NFL broke color line in 1946

Fred Jeter | 2/8/2024, 6 p.m.
Sunday night’s Super Bowl will showcase two franchises with Black players making up some 65% of their rosters.
Woody Strode, Jackie Robinson and Kenny Washington are shown in this 1939 photo from UCLA.

Sunday night’s Super Bowl will showcase two franchises with Black players making up some 65% of their rosters.

So much has changed in that regard over the many decades following World War II.

Sports fans and even non-sports know plenty about the pioneering Jackie Robinson, who broke major league baseball’s color line in April 1947.

Not so much is known about Kenny Washington and Woody Strode, who broke the same racial barrier in the NFL, and even beat Robinson to it by seven months, in September 1946.

Washington and Strode, football teammates of Robinson at UCLA, were the first Black players in the NFL after being signed, long after college, by the Los Angeles Rams.

Born in Los Angeles in 1918, Washington was a brilliant running back who in 1939 for undefeated UCLA led the nation in scoring and total offense and was the Trojans’ first consensus All-American.

Still, there was no place for him in the NFL, which had been segregated since 1933 largely due to Washington owner George Preston Marshall’s “gentleman’s agreement” among executives.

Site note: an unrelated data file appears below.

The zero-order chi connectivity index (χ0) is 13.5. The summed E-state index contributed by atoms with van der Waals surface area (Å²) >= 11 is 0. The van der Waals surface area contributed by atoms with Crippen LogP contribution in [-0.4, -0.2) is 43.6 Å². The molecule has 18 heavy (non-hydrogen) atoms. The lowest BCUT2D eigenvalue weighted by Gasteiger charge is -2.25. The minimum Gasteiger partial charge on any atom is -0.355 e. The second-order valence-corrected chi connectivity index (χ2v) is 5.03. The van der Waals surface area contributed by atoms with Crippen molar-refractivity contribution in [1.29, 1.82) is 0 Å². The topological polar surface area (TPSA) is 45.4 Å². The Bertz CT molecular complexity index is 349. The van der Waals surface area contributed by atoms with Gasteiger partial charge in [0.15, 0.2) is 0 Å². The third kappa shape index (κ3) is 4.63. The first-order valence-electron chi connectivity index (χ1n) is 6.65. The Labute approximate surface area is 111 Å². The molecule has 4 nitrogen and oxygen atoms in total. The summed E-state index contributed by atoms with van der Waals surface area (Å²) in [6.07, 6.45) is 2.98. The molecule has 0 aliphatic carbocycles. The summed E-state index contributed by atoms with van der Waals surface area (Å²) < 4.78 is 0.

Instead, Washington helped coach at UCLA, joined the LA Police Department and played a brand of semi-pro football for the Hollywood Stars.

By the time the NFL came calling he was 28 and had been through several knee surgeries.

Still, he averaged 6.1 yards per carry in three seasons and ran back a kickoff 92 yards that still stands as a Rams record.

Woody Strode, born in Los Angeles in 1914, was a full 32 when he played on the Rams’ line at little more than 200 pounds, although heavily muscled.

Between UCLA and his Rams’ debut, he joined the U.S. Air Corps, serving in Guam and the Marianas, and played semi-pro football with Washington on the Bears.

Strode played just one season with the Rams before turning his focus to the silver screen. In 1946, the Rams went 6-4-1 with the league’s first integrated team.

Known as the “Black Hercules,” Strode starred in many feature productions, perhaps most notably The 10 Commandments in 1956 and Spartacus in 1960. He also dabbled in pro wrestling and mixed martial arts.

While Washington and Strode broke the NFL color line on the West Coast, bruising running back Marion Motley (from Leesburg, Ga.) and undersized lineman Bill Willis (from Columbus, Ohio) were in a similar role with the Cleveland Browns of the then All-American Football Conference. The AAFC was secondary to the NFL before merging in 1950.

With Motley and Willis as headliners, the Browns won the AAFC in 1946, ’47, ’48 and ’49.

In 1950, the Browns’ first NFL season, Cleveland went 10-2 and won the title, defeating the Rams in the finals. In 105 NFL games Motley rushed for 4,720 yards, averaged 5.7 per carry and scored 31 touchdowns.

Willis was a six-time All-Pro guard in the AAFC and NFL combined.

Young sports enthusiasts coming along need to learn about Robinson, but not to overlook Washington and Strode, and Motley and Willis as well.